Getting the recommended 10,000 steps per day in this heat might seem ambitious, but staying mobile in the office can make a huge impact. Consider wearing a pedometer as an experiment.
Get moving today with the amazing advice and insight from Brett, Lisa, Andrea, Phillip, Nick, Maritza, and Joshua. Lastly, this month Chris took his talents to Central Park to visit Ashley Mitchell's "Body and Mind Transformation Boot Camp."
Need help? Have a personal trainer help you design a great program for your goals.
Enjoy the summer!
|Running Your First 5K Race
By Brett Cohen
Personal Trainer and Running Coach
Are you're in need of some extra incentive to do that dreaded cardio workout? Why not try a 5K race? Training for and ultimately racing this very doable distance (3.1) miles, not only provides the means for a leaner physique, but it's also a way to break out of the cardio training doldrums. Get off that treadmill or elliptical trainer and take it outside!!
The 5K is the perfect distance for someone new to running or those that want to "become runners" to start off with. Although the idea of running a half-marathon may seem glamorous, the reality is most runners that begin with such a formidable distance wind up getting injured along the way.
The training program for a marathon is four months and it is extremely challenging, both physically and mentally. The 5K on the other hand requires relatively little buildup, the training won't take over your life, and the race itself is over very quickly. It's the ideal distance for your first race.
Set attainable goals. At first, you goal should just be to finish and enjoy yourself. Don't worry about speed or pushing yourself. By logging only three to four runs per week, you can be ready to run the 5K distance in just 5-6 weeks, even if you've never run before.
Use a Training Program
If you've never run before, start with this eight-day walking program. (Walk for 20 minutes for four days, then walk for 30 minutes for the next four days. Continue this program by completing a 30 minute circuit of running for two minutes and walking for four, done five times consecutively. Do this routine three times a week, adding one minute to your running time, while subtracting a minute from your walking time each week for four week. But the end of four weeks you'll be running for 30 minutes!)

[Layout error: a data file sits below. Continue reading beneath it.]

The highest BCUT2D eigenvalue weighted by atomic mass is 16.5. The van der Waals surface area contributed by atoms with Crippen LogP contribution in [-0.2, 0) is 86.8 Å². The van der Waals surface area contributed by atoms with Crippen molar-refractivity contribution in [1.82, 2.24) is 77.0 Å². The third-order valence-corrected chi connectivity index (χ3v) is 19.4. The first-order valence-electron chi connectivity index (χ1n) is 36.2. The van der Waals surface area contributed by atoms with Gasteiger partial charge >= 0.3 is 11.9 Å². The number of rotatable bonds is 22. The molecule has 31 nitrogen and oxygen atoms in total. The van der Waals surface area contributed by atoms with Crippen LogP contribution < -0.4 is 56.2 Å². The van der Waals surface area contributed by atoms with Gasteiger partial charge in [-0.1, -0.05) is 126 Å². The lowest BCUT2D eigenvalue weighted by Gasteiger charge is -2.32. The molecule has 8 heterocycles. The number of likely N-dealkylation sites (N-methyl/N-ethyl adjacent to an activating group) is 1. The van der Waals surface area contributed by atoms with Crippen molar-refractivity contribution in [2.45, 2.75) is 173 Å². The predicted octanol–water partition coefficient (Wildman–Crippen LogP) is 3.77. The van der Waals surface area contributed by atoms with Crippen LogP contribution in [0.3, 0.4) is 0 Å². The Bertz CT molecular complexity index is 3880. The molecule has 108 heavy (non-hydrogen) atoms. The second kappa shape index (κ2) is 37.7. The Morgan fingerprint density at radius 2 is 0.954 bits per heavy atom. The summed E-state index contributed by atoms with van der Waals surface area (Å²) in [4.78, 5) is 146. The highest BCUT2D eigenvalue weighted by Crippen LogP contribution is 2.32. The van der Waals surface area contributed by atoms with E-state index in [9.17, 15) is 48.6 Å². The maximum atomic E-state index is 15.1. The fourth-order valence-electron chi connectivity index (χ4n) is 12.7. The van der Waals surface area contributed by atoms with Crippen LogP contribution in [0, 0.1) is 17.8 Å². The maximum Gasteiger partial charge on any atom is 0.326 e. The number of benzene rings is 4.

For true beginners most of your running should be done at a comfortable pace. Don't worry about pushing yourself. You should be breathing hard but not to the point where you get out of breath. This is especially true for runners who simply want to finish the race.
For those that are interested in pushing the pace, the best way to get faster is by adding some speed training to your schedule. This is done in the form of intervals (periods of increased intensity paired with periods of lesser intensity to recover). Intervals are not just for advanced runners. Training with intervals does more to increase your sustainable running pace then just running three miles at once.
The best way to stay motivated is to run with others who share the same goals. Find a local running group through your running specialty store or find one of the many running clubs that offer groups runs. Try to continually set events to train for. This keeps your training consistent and helps to motivate you to run longer or faster.
The Big Day
It's natural to be nervous for your first race, so make sure you plan ahead to reduce as much of the usual stressors as possible.
- Before your training even begins, make sure you get fitted for the proper running shoes.
- Get your number (bib) ahead of time whenever possible.
- Get plenty of rest during the week leading up to the event.. (no parties the night before).
- Make sure you are well hydrated and you've eaten the appropriate meal or snack before the race.
- Get to the race early enough to use the facilities and to warm-up and stretch.
- Be smart, be safe, have a great run.
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Brett Cohen is a Fitness Consultant, Holistic Lifestyle Coach, Runner and creator of the Ready to Run program. He will be coaching a Labor Day Couch to 5K program for East Side Running Company which begins on July 25th.